Fundamentally, both use Merkle trees underneath; that’s the construct that enables them both. Logs are single operator, so they’re just maintaining a list of things for themselves that are append-only, whereas blockchains are usually distributed consensus.

Oh, it’s not distributed.

Right, so you have multiple logs, but each log is a world onto itself.

Oh, I thought that all these CAs would be sharing one common…

It’d be so much cooler as a blockchain… [laughter]

Yeah, there’s some tricky tradeoffs there around availability.

Yeah, for sure. But as long as a log gets you where you need to go, then…

That’s right.

That’s a weird sentence I’d never thought I’d say, “As long as a log gets you where you need to go…”

That’s right.

Like we’re lumberjacks.

Well, Jacob, let’s close out with this… I’m sitting here thinking we’ve got all this great information from this show with you, and I’m kind of curious – aside from donating, because we’ve talked about that; we talked about how you’re moving funding forward in terms of support to Let’s Encrypt; you have corporations supporting you, you have an option for the caring public to donate to support you, but for the developers out there listening to this show, they wanna step in, they wanna help… They care enough, they wanna step in and make an impact - aside from simply donating, what other avenues do you have available to those listening to this show that say “Hey, I love this mission. What can I do to make this go further?”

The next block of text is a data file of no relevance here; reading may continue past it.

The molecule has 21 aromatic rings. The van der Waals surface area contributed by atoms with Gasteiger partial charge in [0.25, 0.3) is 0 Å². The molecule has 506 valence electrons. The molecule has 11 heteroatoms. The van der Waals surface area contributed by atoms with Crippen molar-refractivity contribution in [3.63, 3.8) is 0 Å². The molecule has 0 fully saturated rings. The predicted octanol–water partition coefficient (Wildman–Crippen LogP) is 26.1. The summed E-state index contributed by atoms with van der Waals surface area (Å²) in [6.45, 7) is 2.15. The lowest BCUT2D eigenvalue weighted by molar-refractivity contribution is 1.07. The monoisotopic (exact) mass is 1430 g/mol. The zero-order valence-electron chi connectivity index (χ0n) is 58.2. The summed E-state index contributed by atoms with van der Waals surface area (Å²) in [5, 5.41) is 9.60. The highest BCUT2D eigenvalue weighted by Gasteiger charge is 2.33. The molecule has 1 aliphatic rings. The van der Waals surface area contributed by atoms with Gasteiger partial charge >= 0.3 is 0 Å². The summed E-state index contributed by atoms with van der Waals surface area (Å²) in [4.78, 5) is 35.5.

Yeah, so first off we’re an entirely open source project, it’s part of the reason we’re on this show. Boulder, Certbot - all of the stuff we rely on is available on GitHub. We have Help Wanted tags or Good Volunteer tags on those repositories, so jump in.


If you’ve used Certbot and found it lacking or difficult, file documentation bugs, or bugs on how we can make it better; that’s always super welcome. And if you maintain a website and it’s not yet HTTPS, go and do that. And if you use a website that’s not HTTPS, email them and say “Why aren’t you HTTPS yet? I really wanna see this.” And if you use a hosting provider that doesn’t offer easy, automatic HTTPS, tell them to do it. And especially if you work for a hosting provider, enable HTTPS; make it an automatic thing that’s on for everybody by default, and we’ll get there.

So advocacy is a huge part, then.

Just sharing the message.

Yeah. I mean, Let’s Encrypt has played a big role in getting us this far, but way more than that it’s just all the hundreds of people who have advocated for HTTPS over the years.

Well said. Alright, Jacob… Let’s close there. Thank you so much for coming on this show, it’s been a blast. I really appreciate all that you do; don’t stop, keep doing it, man!

Thanks very much, it’s been great being on the show.


Our transcripts are open source on GitHub. Improvements are welcome. 💚

Player art
  0:00 / 0:00